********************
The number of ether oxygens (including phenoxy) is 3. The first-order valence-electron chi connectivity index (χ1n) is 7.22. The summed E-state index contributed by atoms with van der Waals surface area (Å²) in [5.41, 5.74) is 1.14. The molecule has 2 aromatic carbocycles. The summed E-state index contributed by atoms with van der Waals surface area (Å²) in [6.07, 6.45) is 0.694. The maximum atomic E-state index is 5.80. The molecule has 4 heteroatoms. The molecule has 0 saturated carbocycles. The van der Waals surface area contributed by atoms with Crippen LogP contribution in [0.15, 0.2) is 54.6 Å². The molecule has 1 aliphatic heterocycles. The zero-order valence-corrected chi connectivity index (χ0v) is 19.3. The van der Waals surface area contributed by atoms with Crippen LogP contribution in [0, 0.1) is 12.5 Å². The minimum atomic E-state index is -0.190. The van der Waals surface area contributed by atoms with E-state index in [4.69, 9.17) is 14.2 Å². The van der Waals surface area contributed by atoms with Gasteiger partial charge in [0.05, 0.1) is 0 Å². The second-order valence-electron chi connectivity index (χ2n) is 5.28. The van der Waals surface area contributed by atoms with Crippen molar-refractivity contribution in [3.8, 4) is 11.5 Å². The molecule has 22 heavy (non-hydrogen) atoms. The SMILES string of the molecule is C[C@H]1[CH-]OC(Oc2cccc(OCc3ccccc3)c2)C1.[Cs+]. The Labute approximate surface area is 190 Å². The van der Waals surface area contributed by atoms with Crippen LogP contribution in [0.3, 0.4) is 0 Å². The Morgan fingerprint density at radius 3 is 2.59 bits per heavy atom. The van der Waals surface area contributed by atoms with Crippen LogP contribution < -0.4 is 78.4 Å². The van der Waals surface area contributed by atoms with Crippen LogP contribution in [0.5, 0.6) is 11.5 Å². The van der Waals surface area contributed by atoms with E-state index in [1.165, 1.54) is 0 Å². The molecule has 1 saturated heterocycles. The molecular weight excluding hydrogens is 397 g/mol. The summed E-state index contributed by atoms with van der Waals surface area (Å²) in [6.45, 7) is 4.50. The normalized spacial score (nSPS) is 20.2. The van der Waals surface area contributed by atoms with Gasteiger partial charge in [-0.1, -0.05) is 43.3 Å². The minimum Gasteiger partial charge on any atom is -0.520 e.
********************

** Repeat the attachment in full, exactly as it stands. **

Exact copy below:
The number of ether oxygens (including phenoxy) is 3. The first-order valence-electron chi connectivity index (χ1n) is 7.22. The summed E-state index contributed by atoms with van der Waals surface area (Å²) in [5.41, 5.74) is 1.14. The molecule has 2 aromatic carbocycles. The summed E-state index contributed by atoms with van der Waals surface area (Å²) in [6.07, 6.45) is 0.694. The maximum atomic E-state index is 5.80. The molecule has 4 heteroatoms. The molecule has 0 saturated carbocycles. The van der Waals surface area contributed by atoms with Crippen LogP contribution in [0.15, 0.2) is 54.6 Å². The molecule has 1 aliphatic heterocycles. The zero-order valence-corrected chi connectivity index (χ0v) is 19.3. The van der Waals surface area contributed by atoms with Crippen LogP contribution in [0, 0.1) is 12.5 Å². The minimum atomic E-state index is -0.190. The van der Waals surface area contributed by atoms with E-state index in [4.69, 9.17) is 14.2 Å². The van der Waals surface area contributed by atoms with Gasteiger partial charge in [0.05, 0.1) is 0 Å². The second-order valence-electron chi connectivity index (χ2n) is 5.28. The van der Waals surface area contributed by atoms with Crippen molar-refractivity contribution in [3.8, 4) is 11.5 Å². The molecule has 22 heavy (non-hydrogen) atoms. The SMILES string of the molecule is C[C@H]1[CH-]OC(Oc2cccc(OCc3ccccc3)c2)C1.[Cs+]. The Labute approximate surface area is 190 Å². The van der Waals surface area contributed by atoms with Crippen LogP contribution in [0.3, 0.4) is 0 Å². The Morgan fingerprint density at radius 3 is 2.59 bits per heavy atom. The van der Waals surface area contributed by atoms with Crippen LogP contribution < -0.4 is 78.4 Å². The van der Waals surface area contributed by atoms with Crippen LogP contribution in [0.5, 0.6) is 11.5 Å². The van der Waals surface area contributed by atoms with E-state index in [1.165, 1.54) is 0 Å². The molecule has 1 saturated heterocycles. The molecular weight excluding hydrogens is 397 g/mol. The summed E-state index contributed by atoms with van der Waals surface area (Å²) in [6.45, 7) is 4.50. The normalized spacial score (nSPS) is 20.2. The van der Waals surface area contributed by atoms with Gasteiger partial charge in [-0.1, -0.05) is 43.3 Å². The minimum Gasteiger partial charge on any atom is -0.520 e.